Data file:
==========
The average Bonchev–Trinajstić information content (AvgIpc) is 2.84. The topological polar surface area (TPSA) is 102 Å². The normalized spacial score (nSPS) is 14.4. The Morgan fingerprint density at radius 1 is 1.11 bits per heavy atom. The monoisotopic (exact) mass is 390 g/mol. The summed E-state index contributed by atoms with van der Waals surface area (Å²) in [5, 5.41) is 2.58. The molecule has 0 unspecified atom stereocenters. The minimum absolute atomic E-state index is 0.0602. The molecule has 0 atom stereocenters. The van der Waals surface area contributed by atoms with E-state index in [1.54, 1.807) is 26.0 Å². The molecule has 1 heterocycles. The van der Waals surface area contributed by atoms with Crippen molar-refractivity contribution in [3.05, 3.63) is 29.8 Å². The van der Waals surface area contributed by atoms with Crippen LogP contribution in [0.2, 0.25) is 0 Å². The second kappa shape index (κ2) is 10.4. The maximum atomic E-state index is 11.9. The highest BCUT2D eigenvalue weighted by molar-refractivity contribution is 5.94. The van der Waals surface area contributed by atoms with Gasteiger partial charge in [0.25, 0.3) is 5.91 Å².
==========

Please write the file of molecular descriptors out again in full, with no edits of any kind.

The average Bonchev–Trinajstić information content (AvgIpc) is 2.84. The topological polar surface area (TPSA) is 102 Å². The normalized spacial score (nSPS) is 14.4. The Morgan fingerprint density at radius 1 is 1.11 bits per heavy atom. The monoisotopic (exact) mass is 390 g/mol. The summed E-state index contributed by atoms with van der Waals surface area (Å²) in [5, 5.41) is 2.58. The molecule has 0 unspecified atom stereocenters. The minimum absolute atomic E-state index is 0.0602. The molecule has 0 atom stereocenters. The van der Waals surface area contributed by atoms with E-state index in [1.54, 1.807) is 26.0 Å². The molecule has 1 heterocycles. The van der Waals surface area contributed by atoms with Crippen molar-refractivity contribution in [3.05, 3.63) is 29.8 Å². The van der Waals surface area contributed by atoms with Crippen LogP contribution in [0.2, 0.25) is 0 Å². The second kappa shape index (κ2) is 10.4. The maximum atomic E-state index is 11.9. The highest BCUT2D eigenvalue weighted by molar-refractivity contribution is 5.94. The van der Waals surface area contributed by atoms with Gasteiger partial charge in [0.25, 0.3) is 5.91 Å².